Now, I probably need to be careful (and apologize for dropping the "G" bomb), because one of my fellow critics has seen the show three times, and one of the gentlemen who services my car says he's seen it thirty times around the country (and neither appears to have a drop of Italian blood in them). But there's no disputing that Dominic Scaglione Jr. is outstanding as Mr. Valli - first boyish, then rocketing to fame, and even getting a sort of "Al Pacino" moment, taking command at a bargaining table with gangsters. And, like just about every biographical story you've ever read, he loses everything to reach the highest mountain. Then there's his deep talent as a singer, which seems bottomless, and his soaring vocal range, which seems topless. Sampling the Broadway cast recording, I'll also say he's a better Frankie Valli impersonator than the fellow on the official CD seems to be. As for Mr. Scaglione's on-stage energy, well, if everyone worked as hard as he does, we simply wouldn't need national health care. We'd all live to be 100, or we'd all be dead in just two and a half hours.
Second in the honor roll is probably Larry Baker, the show's stage manager, who apparently keeps hundreds of cues popping as props rise up from the floor and giant electronic billboards fly in and out from above. Those billboards, like Vaudeville cards, introduce new chapters in the story, sometimes with Lichtenstein-style cartoon illustrations and blazing colors. And all the actors pitch in, racing on and off with set pieces (of the physical kind), like chairs and tables, and set-pieces (of the narrative variety), like brushes with the law, the standard recording-studio drama (with the hilarious Kevin Crewell as their producer) and also a family broken by fame. But, thanks also to all the rushing around and colorful signage, Jersey Boys defies the inherently choppy nature of biography by absolutely doubling-down with a dazzling array of distractions.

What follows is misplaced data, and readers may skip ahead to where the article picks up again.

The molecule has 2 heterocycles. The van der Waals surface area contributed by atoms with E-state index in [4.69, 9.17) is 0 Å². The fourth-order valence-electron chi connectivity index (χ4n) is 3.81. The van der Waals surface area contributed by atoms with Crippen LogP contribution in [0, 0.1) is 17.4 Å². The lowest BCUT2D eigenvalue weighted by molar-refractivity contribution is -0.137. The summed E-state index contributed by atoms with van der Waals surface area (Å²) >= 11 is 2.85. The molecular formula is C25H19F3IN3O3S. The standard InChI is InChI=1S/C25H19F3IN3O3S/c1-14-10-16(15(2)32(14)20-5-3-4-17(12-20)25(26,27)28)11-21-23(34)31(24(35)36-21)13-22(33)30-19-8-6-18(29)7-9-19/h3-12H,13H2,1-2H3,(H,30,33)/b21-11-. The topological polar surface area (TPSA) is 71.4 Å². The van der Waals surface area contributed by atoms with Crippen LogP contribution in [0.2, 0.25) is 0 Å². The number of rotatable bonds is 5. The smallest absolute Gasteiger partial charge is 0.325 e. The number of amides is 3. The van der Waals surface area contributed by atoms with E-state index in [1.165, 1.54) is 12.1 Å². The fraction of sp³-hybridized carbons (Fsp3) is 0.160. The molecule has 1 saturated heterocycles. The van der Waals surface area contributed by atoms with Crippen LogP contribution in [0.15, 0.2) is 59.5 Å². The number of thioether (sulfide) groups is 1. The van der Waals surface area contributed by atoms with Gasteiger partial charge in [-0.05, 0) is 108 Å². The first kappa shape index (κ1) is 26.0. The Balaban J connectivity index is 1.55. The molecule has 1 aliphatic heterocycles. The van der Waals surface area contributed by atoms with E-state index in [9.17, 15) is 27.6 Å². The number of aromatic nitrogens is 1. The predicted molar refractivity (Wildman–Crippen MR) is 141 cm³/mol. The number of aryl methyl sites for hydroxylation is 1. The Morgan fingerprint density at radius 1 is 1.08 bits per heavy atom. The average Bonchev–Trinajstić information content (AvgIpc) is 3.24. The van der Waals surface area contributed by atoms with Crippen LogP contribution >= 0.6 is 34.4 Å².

Michael Cunio (as Tommy) is very brash and entertaining as the pushy leader of the singing group (and narrator of most of the story). And, thanks to some very good writing (and very good acting), he also gets to play a relatively three-dimensional character. Michael Ingersoll bides his time in the background till act two, when he turns his relationship with Tommy into a fantastic comic monolog, reminiscent of Neil Simon's The Odd Couple. In the group songs, he doesn't always hit every single dopey low-note, but it was a very smart bit of casting to take a chance on someone so subtly funny. And Shonn Wiley is proud, ironic and smart as the singer/songwriter who cranks out the hits. Finally, after two and a half hours of furious entertaining, the amazing Mr. Scaglione is barely able to disguise his utter exhaustion (for a split second) before the curtain call. And then he starts right in again, for the big Shindig/Hullabaloo encore.
There are a few little problems, chief of which is the emotionally manipulative use of pounding drumbeats from the stadium speakers flanking the proscenium, and flashing lights, occasionally calling to mind the worst excesses of Mamma Mia!. Then again, many modern rock concerts (and the occasional classical music presentation) will try to do just the same thing. Director Des McAnuff does lots of smart things with his stage pictures, but turns Mr. Scaglione upstage at his most tragic moment, instead of working with him to develop a credible reaction to an unexpected death. Either that, or the director simply reasoned that the show could not tolerate the weight of unbearable grief. Maybe this is just the kind of show that requires more tactical awareness of how and when hundreds of objects are swept on and off stage, busily weaving the narrative and the hits together, rather than appreciating every drastic complication in one man's life. In any case, it's an evening of clever and often artistic thrills, with only a few glancing chills.
Jersey Boys is selling tickets through December 27th, 2009, at 18 West Monroe in the Chicago Loop. You might want to see it early, to make sure the lead's voice is still fresh. Book by Marshall Brickman and Rick Elice. Music and Lyrics by Bob Gaudio and Bob Crewe. For more information call (312) 977-1700 or visit them online at www.bank-of-america-theatre.com.
Cast (in alphabetical order)
* Denotes member of the Chicago Federation of Musicians, Local 10-208
Presented by Broadway in Chicago, a Nederlander presentation, in association with TheatreDreams.